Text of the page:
Written by: Suzanna Wagner, Program Coordinator, Historic Sites and Museums
If a highly contagious epidemic was spreading through your city, what would you do?
Well, if you were a merchant in Edmonton in 1918, you’d be making sure people are still buying things.
A virulent strain of influenza spread around the world in the fall of 1918, striking once again in fall 1919 and still another time in 1920. Alberta saw more than 31,000 cases of the flu over the fall of 1918 with 4,308 deaths before the flu subsided in May 1919. The illness was often referred to as the “Spanish Flu” because it was mistakenly believed to have originated in Spain.
Health authorities and physicians were understandably concerned about spreading the flu and making the epidemic worse than it already was. Steps to limit the chances of spreading the contagion were taken: schools were closed, as were theatres, cinemas and anywhere large crowds gathered—even churches. Retail establishments, however, remained open.
If you wanted to go out in public, you were legally required to wear a mask covering your nose and mouth. The newspaper featured instructions for making your own masks, but many stores also advertised masks for sale. The masks at Kay’s on Jasper Avenue were 10 cents each.
Among all these restrictions, some intrepid merchants saw an advertising opportunity. The Blowey-Henry store reckoned that if folks were not permitted to go to a concert, they would need a phonograph in their homes as a replacement. Then you would need a comfortable chair on which to enjoy your new phonograph. Oh, and bookshelves for all the things you were now going to have time to read. Who knew that a massive epidemic could be a cause to buy furniture?!
Other advertisements focused more directly on avoiding the flu or killing flu germs. A large advertisement advised Edmontonians to, “Fight the ‘Flu with Javel Water.” This product, advertised to contain, “chloride of lime and other disinfectants in proper proportions” cost 15 cents a bottle and would, “disinfect your masks, dishes, clothes, rooms etc.”
“Johnstone Walker’s Daily Store News” knew that shoppers might want to avoid entering crowded stores to shop for Christmas or winter clothing, and so they announced shopping by phone: by calling 9266, you could make your purchases over the telephone. Not only could you avoid the hassle and expense of travel, but you would also escape the dangers of catching or spreading flu germs. The advertisement reminded readers that it was their duty to themselves and the whole community to fight against the epidemic, and shopping by phone was part of those dutiful anti-flu combat operations.
The next week Johnstone Walker continued their flu-friendly shopping tips. With only 27 shopping days until Christmas, they pointed out that it was dangerous and irresponsible for people to delay Christmas shopping and urged Edmontonians to shop early: “Our object in urging early gift shopping is to prevent in large numbers the usual dense crowds that assemble in the final weeks of Xmas shopping. It’s humane, it is common sense; it is more—it is a duty on the part of everyone.”
And of course, purveyors of health tonics used the opportunity to encourage sales of their goods. Advertisers for “Dr. Chase’s Nerve Food” claimed mental and physical strain were causing people to suffer from “lowered vitality,” and that this made them more susceptible to the flu. The intrepid marketers gave an example of how the stresses of the First World War (1914-1918) and the influenza epidemic might be causing lowered vitality:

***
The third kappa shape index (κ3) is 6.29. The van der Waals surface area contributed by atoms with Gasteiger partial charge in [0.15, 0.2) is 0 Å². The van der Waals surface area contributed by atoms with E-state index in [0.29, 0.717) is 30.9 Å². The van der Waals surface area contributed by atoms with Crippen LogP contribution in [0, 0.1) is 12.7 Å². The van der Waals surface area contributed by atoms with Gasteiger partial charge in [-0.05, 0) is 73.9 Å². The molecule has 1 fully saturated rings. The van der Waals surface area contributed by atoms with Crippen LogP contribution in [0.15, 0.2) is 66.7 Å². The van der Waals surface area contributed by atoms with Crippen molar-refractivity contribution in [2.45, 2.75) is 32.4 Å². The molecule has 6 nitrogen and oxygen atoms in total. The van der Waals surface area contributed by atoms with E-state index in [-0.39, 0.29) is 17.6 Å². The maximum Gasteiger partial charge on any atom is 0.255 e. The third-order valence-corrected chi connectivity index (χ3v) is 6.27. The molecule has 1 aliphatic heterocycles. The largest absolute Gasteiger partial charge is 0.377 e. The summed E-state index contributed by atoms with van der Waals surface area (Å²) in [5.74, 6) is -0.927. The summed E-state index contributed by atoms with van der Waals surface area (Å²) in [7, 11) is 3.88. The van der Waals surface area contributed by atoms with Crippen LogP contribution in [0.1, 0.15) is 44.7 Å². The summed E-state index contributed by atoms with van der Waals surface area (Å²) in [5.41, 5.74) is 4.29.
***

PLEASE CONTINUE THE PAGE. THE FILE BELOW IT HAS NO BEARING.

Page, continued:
Conditions brought about by the war have placed many women in positions of unusual responsibility, involving mental strain and anxiety.
Think, for example, of the girls who have been placed in tellers’ wickets in the banks, and whose duty it is to handle each day tens of thousands of dollars.
Clearly a most enterprising, if not particularly scientifically rigorous business, Dr. Chase’s also offered Menthol Bags to combat the flu.
He included instructions on the use of Menthol Bags: “These bags are pinned on the chest outside of the underwear, and the heat from the body causes the menthol fumes to rise and mingle with the air you breathe, thereby killing the germs and protecting you against Spanish influenza and all infectious diseases.”
And just in case you thought that having used your phone to purchase your mask, phonograph, armchair, bookshelf, Javel water, nerve food and menthol bag was enough, the Dominion Rubber System added to the list. The company sold rubber covers for shoes and it reminded newspaper readers that with wet shoes one might fall victim to the flu: “Will we have another epidemic of ‘flu’ this spring, as we did last fall? Will people go without rubbers; get their feet wet; take cold; and so lower their vitality that they will become more susceptible to the ravages of influenza?”
Advertisement for Blowey-Henry. The Edmonton Bulletin. Oct 19, 1918, p.7.
“Prevent the ‘flu’ by wearing Dr. Chase’s Menthol Bag.” The Edmonton Bulletin. Oct 19, 1918, p.13.
“Unusual Responsibility.” The Edmonton Bulletin. November 4, 1918, p. 7.
“Larvine gets the ‘flu’.” The Edmonton Bulletin. November 11, 1918, p.8.
“Johnstone Walker’s Daily Shopping News.” The Edmonton Bulletin. November 12, 1918, p.6.
“Johnstone Walker’s Daily Store News.” The Edmonton Bulletin. November 23, 1918, p.8.
“Insurance” The Edmonton Bulletin. January 29, 1919, p. 10.
“The Three Big Reasons Why You Should Wear Rubbers in Bad Weather.” The Edmonton Bulletin. February 21, 1919, p. 9.
Humphries, Mark. “War, Public Health, and the 1918 “Spanish” Influenza Pandemic in Alberta.” In The Frontier of Patriotism. Eds. Adriana Davies and Jeff Keshen, University of Calgary Press, 2016.